Last winter was darker and colder than ever in the baseball universe. Free agent signings were rare and mostly underwhelming. Fans and players alike emerged in the spring a little more bitter and calloused. Having no baseball for five months is hard enough, but when there’s so little news of interest it just seems to go that much slower.
We arrive at the precipice of another five month tunnel, but this one is supposed to be more well lit.
Last year’s biggest contracts went to Eric Hosmer and Yu Darvish, who were not major contributors to their teams. This year, we’ve got Manny Machado and Bryce Harper to follow. The Yankees and Dodgers each accomplished their goal of resetting the luxury tax, and should be willing to spend at the normal Yankee/Dodger levels. A few other emerging contenders, like the Phillies, ought to open their wallets as well.
So here we are. This offseason promises much more juicy, lucrative transactions than a year ago, although hopefully we’re not setting ourselves up for Lucy teeing up the football. We’re all Charlie Brown, and we have no choice but to try and kick it. Before we approach the ball, let’s take a look back at last year’s free agent class to see how they fared.
To analyze each free agent contract, I created a spreadsheet (which you can view) of all major league free agent signings from the 2017-18 free agent class (huge assist from the MLB Trade Rumors Free Agent Tracker). Then, I added in the fWAR from 2017 and 2018 for all players that signed for at least $2 million average annual value (AAV). The exceptions were players that didn’t play in MLB either this year or last: Miles Mikolas, Michael Pineda, Drew Smyly, and Kazuhisa Makita. With this information on 81 total free agents, we can learn a lot from averages and correlations.
|Average 2017 fWAR||1.5|
|Average 2018 fWAR||0.7|
|Avg Difference of 2018 fWAR-2017 fWAR||-0.8|
The first thing to notice is that, on average, free agents were less than half as good in 2018 as they were in 2017. Their average fWAR decreased from 1.5 to 0.7. The decrease was particularly dramatic at the top of the class. The two richest contracts in total value belonged to Hosmer and Darvish, who were also sixth and fourth in AAV. They dropped from 3.7 and 4.1 fWAR in 2017 to just 0.2 and -0.1 in 2018. Injuries were a big factor in Darvish’s case, as he was limited to just 40 innings. However, they’re just the most conspicuous examples of a larger trend.
Of the 28 players who signed for at least $8 million AAV, only four outperformed their 2017 seasons: J.D. Martinez (+2.1 fWAR), Lorenzo Cain (+1.4), Lance Lynn (+1.5), and CC Sabathia (+0.6). One other player broke even— Mike Minor amassed 2.2 fWAR in 2017 as a reliever and 2.2 as a starter in 2018. Even with those five included, the top 28 averaged a decline of 1.2 fWAR.
Interestingly, the bottom of the list outperformed the top... sort of.
There were 16 players who signed for an AAV between $2-2.5 million. These players averaged the exact same fWAR in 2017 and 2018. Overall, they weren’t nearly as good as the top of the list, but apparently they’re more likely to repeat their performance. Most of these players are relief pitchers, who are notoriously volatile, but there were some big gains by guys like Craig Stammen (+2.2 fWAR) and Anibal Sanchez (+2.0). These offset the huge losses from Jose Reyes (-2.9) and Matt Albers (-1.7).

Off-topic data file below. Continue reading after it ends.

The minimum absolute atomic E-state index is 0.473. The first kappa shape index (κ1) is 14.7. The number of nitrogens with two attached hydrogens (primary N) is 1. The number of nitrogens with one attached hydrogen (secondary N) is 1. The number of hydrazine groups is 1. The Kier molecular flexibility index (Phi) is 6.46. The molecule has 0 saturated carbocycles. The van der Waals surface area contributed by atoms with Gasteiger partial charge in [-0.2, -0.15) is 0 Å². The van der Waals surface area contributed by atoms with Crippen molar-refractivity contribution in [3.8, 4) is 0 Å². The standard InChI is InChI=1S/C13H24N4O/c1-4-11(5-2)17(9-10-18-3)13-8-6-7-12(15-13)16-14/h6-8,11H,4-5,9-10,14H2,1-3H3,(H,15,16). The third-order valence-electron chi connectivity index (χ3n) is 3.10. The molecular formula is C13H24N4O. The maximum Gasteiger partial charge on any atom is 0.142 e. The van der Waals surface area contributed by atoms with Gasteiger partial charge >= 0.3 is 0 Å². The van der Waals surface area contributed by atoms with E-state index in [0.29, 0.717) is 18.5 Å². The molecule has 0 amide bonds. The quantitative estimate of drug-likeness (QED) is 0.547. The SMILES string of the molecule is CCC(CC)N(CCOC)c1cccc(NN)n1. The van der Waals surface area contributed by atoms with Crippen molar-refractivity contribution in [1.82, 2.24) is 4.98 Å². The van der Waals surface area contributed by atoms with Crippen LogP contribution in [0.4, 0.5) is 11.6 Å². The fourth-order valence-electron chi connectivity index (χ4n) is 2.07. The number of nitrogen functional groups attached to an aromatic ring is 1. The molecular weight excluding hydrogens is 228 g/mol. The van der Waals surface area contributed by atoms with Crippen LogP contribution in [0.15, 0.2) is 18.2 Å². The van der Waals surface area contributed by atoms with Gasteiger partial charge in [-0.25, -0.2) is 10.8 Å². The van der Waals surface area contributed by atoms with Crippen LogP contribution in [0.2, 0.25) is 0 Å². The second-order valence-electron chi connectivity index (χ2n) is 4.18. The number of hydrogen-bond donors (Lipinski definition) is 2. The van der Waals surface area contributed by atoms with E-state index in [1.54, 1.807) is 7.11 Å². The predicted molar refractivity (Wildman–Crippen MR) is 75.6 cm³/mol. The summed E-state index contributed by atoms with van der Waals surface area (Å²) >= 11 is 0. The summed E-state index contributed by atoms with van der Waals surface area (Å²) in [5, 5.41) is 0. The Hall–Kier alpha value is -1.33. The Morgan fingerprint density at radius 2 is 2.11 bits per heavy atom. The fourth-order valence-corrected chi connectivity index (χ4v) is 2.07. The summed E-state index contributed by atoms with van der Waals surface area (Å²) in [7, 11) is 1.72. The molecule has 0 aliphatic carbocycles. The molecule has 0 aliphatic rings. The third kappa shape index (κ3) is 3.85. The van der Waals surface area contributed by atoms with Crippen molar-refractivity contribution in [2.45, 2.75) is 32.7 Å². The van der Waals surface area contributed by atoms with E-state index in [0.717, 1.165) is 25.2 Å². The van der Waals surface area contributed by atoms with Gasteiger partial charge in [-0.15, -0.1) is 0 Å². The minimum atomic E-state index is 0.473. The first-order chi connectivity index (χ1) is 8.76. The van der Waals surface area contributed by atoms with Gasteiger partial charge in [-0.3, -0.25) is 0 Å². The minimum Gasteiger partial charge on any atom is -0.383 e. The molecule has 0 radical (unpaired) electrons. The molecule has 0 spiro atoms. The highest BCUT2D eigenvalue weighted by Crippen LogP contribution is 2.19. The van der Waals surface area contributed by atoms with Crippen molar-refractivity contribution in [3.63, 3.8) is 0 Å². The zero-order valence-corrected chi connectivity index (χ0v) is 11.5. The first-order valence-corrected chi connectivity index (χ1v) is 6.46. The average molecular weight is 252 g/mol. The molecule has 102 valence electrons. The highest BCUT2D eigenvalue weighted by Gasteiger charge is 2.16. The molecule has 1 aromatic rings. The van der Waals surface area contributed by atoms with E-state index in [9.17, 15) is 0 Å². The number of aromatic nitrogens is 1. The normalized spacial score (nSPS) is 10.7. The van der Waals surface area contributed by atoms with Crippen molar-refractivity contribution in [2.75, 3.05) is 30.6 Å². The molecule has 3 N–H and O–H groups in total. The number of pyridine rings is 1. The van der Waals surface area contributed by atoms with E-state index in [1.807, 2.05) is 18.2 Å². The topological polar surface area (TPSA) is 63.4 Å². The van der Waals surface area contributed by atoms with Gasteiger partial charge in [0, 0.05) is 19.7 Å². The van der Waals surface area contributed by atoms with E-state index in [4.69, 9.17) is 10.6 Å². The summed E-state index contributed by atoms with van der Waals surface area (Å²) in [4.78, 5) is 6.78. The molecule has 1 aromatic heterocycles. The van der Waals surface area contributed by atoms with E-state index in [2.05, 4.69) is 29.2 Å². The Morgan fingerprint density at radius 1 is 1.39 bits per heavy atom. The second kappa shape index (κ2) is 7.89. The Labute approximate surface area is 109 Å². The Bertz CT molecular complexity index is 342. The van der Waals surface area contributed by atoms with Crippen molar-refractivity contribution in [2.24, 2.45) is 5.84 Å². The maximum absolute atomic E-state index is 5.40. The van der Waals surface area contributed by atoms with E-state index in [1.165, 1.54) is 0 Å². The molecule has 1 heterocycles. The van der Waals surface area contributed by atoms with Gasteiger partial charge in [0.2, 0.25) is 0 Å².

Looking at the entire group of 81 again, they lost 0.8 fWAR from last year to this one, with a standard deviation of 1.1. That means the majority of the free agent class ranged from +0.3 to -1.9 fWAR. Even a modest increase of a half a win’s worth of production is more than a full standard deviation away from the mean.
|Correlation AAV to 2017 fWAR||0.7|
|Correlation AAV to 2018 fWAR||0.4|
|Correlation Amount to 2017 fWAR||0.7|
|Correlation Amount to 2018 fWAR||0.4|
|Correlation 2017 fWAR to 2018 fWAR||0.3|
Unsurprisingly, there’s a pretty strong correlation between contract size and 2017 performance. Both total contract amount and AAV correlated with 2017 fWAR at 0.7. This makes sense because immediate past performance should be one of the biggest factors in how much money teams are willing to offer a player.
The correlation between contract size (either total amount or AAV) and 2018 fWAR was only 0.4, which is moderate-to-weak. In other words, contract size is only a so-so predictor of fWAR the year after the player signs. Still, the teams did a little better predicting 2018 performance than the players themselves. The fairly weak 0.3 correlation between 2017 fWAR and 2018 fWAR shows that teams at least know a little about who their signing. It also illustrates just how much players vary from year to year.
To be honest, I don’t know if there is a takeaway here. On average, all players are expected to regress a little bit each season— regardless of whether or not they were a free agent. This is especially true for older players, and with rare Harper/Machado exceptions, there are no young free agents. The data above only describes the change from one year to another, and not trends over multiple seasons, but it probably just reflects what naturally happens anyway.
If there is a lesson here, it’s ‘buyer beware’. Player value can fluctuate a lot year-to-year, and bad contracts can cripple a franchise. Teams wading into the deep end of the free agent pool had better know which ones can really swim and which are in over their heads. Even then, the human body is so fragile and prone to change that anything can happen over a long contract. Just ask the Padres how exited they are for seven more years of Eric Hosmer.